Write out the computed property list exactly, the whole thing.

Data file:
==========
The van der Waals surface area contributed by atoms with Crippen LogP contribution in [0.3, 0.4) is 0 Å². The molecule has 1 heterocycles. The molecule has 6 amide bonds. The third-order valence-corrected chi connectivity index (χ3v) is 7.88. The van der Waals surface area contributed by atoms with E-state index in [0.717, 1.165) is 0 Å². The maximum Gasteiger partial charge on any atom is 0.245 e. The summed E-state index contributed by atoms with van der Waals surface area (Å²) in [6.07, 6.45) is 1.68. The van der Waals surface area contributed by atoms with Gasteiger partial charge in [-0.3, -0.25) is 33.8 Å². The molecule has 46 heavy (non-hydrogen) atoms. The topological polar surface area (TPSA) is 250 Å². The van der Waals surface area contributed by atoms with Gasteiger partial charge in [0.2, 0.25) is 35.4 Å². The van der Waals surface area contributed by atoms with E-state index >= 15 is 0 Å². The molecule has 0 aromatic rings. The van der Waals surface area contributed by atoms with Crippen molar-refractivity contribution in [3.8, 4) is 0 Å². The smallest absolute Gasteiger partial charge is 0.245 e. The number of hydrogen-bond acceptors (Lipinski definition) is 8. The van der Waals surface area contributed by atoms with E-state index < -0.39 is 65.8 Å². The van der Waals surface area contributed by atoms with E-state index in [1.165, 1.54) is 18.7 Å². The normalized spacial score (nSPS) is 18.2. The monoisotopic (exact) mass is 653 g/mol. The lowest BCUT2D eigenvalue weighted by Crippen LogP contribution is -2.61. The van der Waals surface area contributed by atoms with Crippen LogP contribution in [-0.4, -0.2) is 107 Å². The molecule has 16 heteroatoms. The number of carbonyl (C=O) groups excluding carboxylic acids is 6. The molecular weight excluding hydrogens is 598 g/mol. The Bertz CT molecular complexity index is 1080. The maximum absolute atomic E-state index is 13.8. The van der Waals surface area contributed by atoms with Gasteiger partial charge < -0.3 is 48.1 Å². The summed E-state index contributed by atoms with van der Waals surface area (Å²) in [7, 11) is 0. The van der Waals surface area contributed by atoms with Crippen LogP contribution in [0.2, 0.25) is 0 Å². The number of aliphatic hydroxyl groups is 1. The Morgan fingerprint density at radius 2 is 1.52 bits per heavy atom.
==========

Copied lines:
The van der Waals surface area contributed by atoms with Crippen LogP contribution in [0.3, 0.4) is 0 Å². The molecule has 1 heterocycles. The molecule has 6 amide bonds. The third-order valence-corrected chi connectivity index (χ3v) is 7.88. The van der Waals surface area contributed by atoms with E-state index in [0.717, 1.165) is 0 Å². The maximum Gasteiger partial charge on any atom is 0.245 e. The summed E-state index contributed by atoms with van der Waals surface area (Å²) in [6.07, 6.45) is 1.68. The van der Waals surface area contributed by atoms with Gasteiger partial charge in [-0.3, -0.25) is 33.8 Å². The molecule has 46 heavy (non-hydrogen) atoms. The topological polar surface area (TPSA) is 250 Å². The van der Waals surface area contributed by atoms with Gasteiger partial charge in [0.2, 0.25) is 35.4 Å². The van der Waals surface area contributed by atoms with E-state index >= 15 is 0 Å². The molecule has 0 aromatic rings. The van der Waals surface area contributed by atoms with Crippen molar-refractivity contribution in [3.8, 4) is 0 Å². The smallest absolute Gasteiger partial charge is 0.245 e. The number of hydrogen-bond acceptors (Lipinski definition) is 8. The van der Waals surface area contributed by atoms with E-state index < -0.39 is 65.8 Å². The van der Waals surface area contributed by atoms with E-state index in [1.165, 1.54) is 18.7 Å². The normalized spacial score (nSPS) is 18.2. The monoisotopic (exact) mass is 653 g/mol. The lowest BCUT2D eigenvalue weighted by Crippen LogP contribution is -2.61. The van der Waals surface area contributed by atoms with Crippen LogP contribution in [-0.4, -0.2) is 107 Å². The molecule has 16 heteroatoms. The number of carbonyl (C=O) groups excluding carboxylic acids is 6. The molecular weight excluding hydrogens is 598 g/mol. The Bertz CT molecular complexity index is 1080. The maximum absolute atomic E-state index is 13.8. The van der Waals surface area contributed by atoms with Gasteiger partial charge < -0.3 is 48.1 Å². The summed E-state index contributed by atoms with van der Waals surface area (Å²) in [7, 11) is 0. The van der Waals surface area contributed by atoms with Crippen LogP contribution in [0.2, 0.25) is 0 Å². The number of aliphatic hydroxyl groups is 1. The Morgan fingerprint density at radius 2 is 1.52 bits per heavy atom.